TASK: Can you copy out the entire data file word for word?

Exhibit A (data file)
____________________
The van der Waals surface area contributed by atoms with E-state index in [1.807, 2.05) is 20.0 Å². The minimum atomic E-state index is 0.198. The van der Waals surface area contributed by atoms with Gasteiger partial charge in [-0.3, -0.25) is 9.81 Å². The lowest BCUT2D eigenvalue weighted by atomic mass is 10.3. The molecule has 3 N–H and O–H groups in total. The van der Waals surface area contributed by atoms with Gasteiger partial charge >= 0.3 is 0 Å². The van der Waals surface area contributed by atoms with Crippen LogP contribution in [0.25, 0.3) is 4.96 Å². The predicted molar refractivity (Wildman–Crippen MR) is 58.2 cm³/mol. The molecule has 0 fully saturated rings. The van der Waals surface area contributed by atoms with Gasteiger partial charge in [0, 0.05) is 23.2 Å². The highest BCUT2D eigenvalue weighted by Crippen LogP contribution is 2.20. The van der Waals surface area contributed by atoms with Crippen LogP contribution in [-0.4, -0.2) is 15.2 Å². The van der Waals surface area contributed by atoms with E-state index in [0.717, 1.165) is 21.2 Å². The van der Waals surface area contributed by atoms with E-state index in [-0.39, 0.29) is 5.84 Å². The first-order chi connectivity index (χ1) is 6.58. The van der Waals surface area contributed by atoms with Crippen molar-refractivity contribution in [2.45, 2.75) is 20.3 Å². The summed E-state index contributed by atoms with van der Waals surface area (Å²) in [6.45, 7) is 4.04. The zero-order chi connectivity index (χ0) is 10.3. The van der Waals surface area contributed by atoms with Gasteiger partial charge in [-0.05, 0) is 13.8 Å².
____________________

The van der Waals surface area contributed by atoms with E-state index in [1.807, 2.05) is 20.0 Å². The minimum atomic E-state index is 0.198. The van der Waals surface area contributed by atoms with Gasteiger partial charge in [-0.3, -0.25) is 9.81 Å². The lowest BCUT2D eigenvalue weighted by atomic mass is 10.3. The molecule has 3 N–H and O–H groups in total. The van der Waals surface area contributed by atoms with Gasteiger partial charge >= 0.3 is 0 Å². The van der Waals surface area contributed by atoms with Crippen LogP contribution in [0.25, 0.3) is 4.96 Å². The predicted molar refractivity (Wildman–Crippen MR) is 58.2 cm³/mol. The molecule has 0 fully saturated rings. The van der Waals surface area contributed by atoms with Gasteiger partial charge in [0, 0.05) is 23.2 Å². The highest BCUT2D eigenvalue weighted by Crippen LogP contribution is 2.20. The van der Waals surface area contributed by atoms with Crippen LogP contribution in [-0.4, -0.2) is 15.2 Å². The van der Waals surface area contributed by atoms with E-state index in [0.717, 1.165) is 21.2 Å². The van der Waals surface area contributed by atoms with E-state index in [-0.39, 0.29) is 5.84 Å². The first-order chi connectivity index (χ1) is 6.58. The van der Waals surface area contributed by atoms with Crippen molar-refractivity contribution in [2.45, 2.75) is 20.3 Å². The summed E-state index contributed by atoms with van der Waals surface area (Å²) in [6.45, 7) is 4.04. The zero-order chi connectivity index (χ0) is 10.3. The van der Waals surface area contributed by atoms with Gasteiger partial charge in [-0.05, 0) is 13.8 Å².